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BusinnessDay: Voting in an age of deepfakes, truth in an era of digital mirages

Democracies around the world are susceptible to the siren call of deepfake misinformation.

By Johan Steyn, 23 August 2023


In the annals of democracy, perhaps no period has been as contentious as the one we navigate now.


US elections of recent memory bore witness to the unprecedented fusion of technology and politics, illustrating the frailties of a democracy subjected to technological interference and widespread disinformation campaigns. Now, as we delve deeper into the intricacies of the digital age, we confront an even more formidable adversary: AI-generated deepfakes.


These digital marvels, which masterfully intertwine reality with crafted fiction, present challenges that transcend mere technological gimmickry. They strike at the very heart of democracy by eroding trust, distorting the truth, and amplifying divisions. The potential ripple effects of such manipulation do not stop at the US. Democracies around the world, each with its unique sociopolitical tapestry, find themselves equally vulnerable to the siren call of deepfake-driven misinformation.


As SA’s 2024 general election draws nearer, the imperative is clear. We must comprehend the scope and gravity of the deepfake challenge. This is not just about safeguarding one election cycle, but about preserving and fortifying the democratic principles on which societies thrive. The narrative is global for the quest to protect truth and uphold democratic values resonates universally. This journey, of upholding truth in an era of digital mirages, stands as a defining moment for democracies on the global stage.


At its core, deepfakes use deep learning neural networks to create alarmingly realistic fake videos or audio recordings. Their evolution from innocuous entertainment to tools of deception mirrors increasing sophistication and potential misuse of digital tools.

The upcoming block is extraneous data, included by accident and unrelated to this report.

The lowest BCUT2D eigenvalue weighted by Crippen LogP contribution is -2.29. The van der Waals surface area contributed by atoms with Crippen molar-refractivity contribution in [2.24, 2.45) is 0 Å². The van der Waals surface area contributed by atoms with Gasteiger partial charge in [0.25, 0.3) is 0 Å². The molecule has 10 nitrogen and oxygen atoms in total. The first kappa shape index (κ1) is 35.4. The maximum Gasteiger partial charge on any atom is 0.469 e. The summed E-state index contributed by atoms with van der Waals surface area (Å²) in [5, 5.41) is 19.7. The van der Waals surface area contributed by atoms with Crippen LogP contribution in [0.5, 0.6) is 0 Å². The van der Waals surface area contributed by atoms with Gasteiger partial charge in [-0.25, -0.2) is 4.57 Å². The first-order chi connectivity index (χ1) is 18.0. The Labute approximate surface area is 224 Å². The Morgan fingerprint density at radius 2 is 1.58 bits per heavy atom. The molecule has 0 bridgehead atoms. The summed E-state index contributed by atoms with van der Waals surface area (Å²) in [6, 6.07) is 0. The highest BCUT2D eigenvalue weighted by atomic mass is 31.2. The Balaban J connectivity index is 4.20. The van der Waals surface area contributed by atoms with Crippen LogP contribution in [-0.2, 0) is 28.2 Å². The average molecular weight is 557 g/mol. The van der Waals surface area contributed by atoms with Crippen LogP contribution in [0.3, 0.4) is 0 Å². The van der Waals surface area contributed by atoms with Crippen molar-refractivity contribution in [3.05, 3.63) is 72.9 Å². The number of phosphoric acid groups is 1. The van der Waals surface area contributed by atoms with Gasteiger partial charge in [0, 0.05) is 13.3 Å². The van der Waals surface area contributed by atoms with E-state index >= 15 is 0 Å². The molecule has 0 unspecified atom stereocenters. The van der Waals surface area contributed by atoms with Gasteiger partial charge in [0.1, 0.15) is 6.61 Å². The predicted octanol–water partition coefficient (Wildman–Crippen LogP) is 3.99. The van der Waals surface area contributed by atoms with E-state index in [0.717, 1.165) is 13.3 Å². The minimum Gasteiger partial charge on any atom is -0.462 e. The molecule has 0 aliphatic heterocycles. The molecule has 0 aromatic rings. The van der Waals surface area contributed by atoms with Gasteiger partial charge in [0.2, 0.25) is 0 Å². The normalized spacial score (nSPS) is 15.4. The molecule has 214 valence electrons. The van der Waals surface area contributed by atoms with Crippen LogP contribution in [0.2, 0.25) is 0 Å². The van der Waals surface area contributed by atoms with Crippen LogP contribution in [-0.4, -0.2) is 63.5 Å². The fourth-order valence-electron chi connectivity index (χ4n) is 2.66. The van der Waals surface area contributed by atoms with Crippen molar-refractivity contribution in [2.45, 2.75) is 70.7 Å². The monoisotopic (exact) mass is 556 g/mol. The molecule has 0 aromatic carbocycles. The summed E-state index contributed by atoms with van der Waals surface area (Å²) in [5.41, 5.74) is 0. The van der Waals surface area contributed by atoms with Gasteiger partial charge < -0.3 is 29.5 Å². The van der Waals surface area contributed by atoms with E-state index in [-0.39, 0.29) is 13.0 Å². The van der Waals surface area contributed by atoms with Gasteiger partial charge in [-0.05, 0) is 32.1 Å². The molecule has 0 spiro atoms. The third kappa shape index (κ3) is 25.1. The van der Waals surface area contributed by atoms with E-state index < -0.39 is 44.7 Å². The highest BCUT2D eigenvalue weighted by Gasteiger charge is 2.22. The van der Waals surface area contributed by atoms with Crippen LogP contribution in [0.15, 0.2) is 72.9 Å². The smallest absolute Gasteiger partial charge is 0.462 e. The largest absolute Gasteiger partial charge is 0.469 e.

It’s crucial to note that technological interference isn’t a novel concern. Previous US elections saw allegations and evidence of misinformation campaigns, bot-driven narratives, and targeted hacks. While these disruptions were distressing, the rapid advancement of deepfakes presents an even more insidious threat. Crafted videos or audio could represent candidates falsely, creating chaos and eroding public trust. The hypothetical becomes terrifyingly real when we consider a candidate being portrayed falsely with the potential of swaying public opinion overnight.


Addressing the menace of deepfakes demands a cohesive strategy. On the legislative front, defining and penalising malicious use of deepfakes is a priority. The delicate balance is ensuring that in curbing misinformation we don’t inadvertently stifle genuine creativity and free expression.


However, perhaps the most potent weapon in our arsenal is public awareness. An electorate equipped with media literacy, that can approach digital content with discernment, can diminish the potency of deepfake-driven misinformation significantly. This involves understanding the technology and recognising its potential implications on democratic processes.


While the 2024 US election is our immediate focus, it’s essential to contextualise deepfakes as a global challenge. Other nations have similarly grappled with technological interference, emphasising the need for international dialogues and shared defensive strategies.


The spectre of the past election’s technological interference looms large, reminding us of the vulnerabilities in our democratic fabric. But as 2024 approaches, legislators have the opportunity to reinforce that fabric, ensuring it remains resilient against evolving the challenges AI and deepfakes present.


In the end, the objective is clear: safeguarding the democratic ethos. By coupling technological defences with an informed and vigilant citizenry, we can ensure that irrespective of technological advancements, the essence of democracy remains unblemished.


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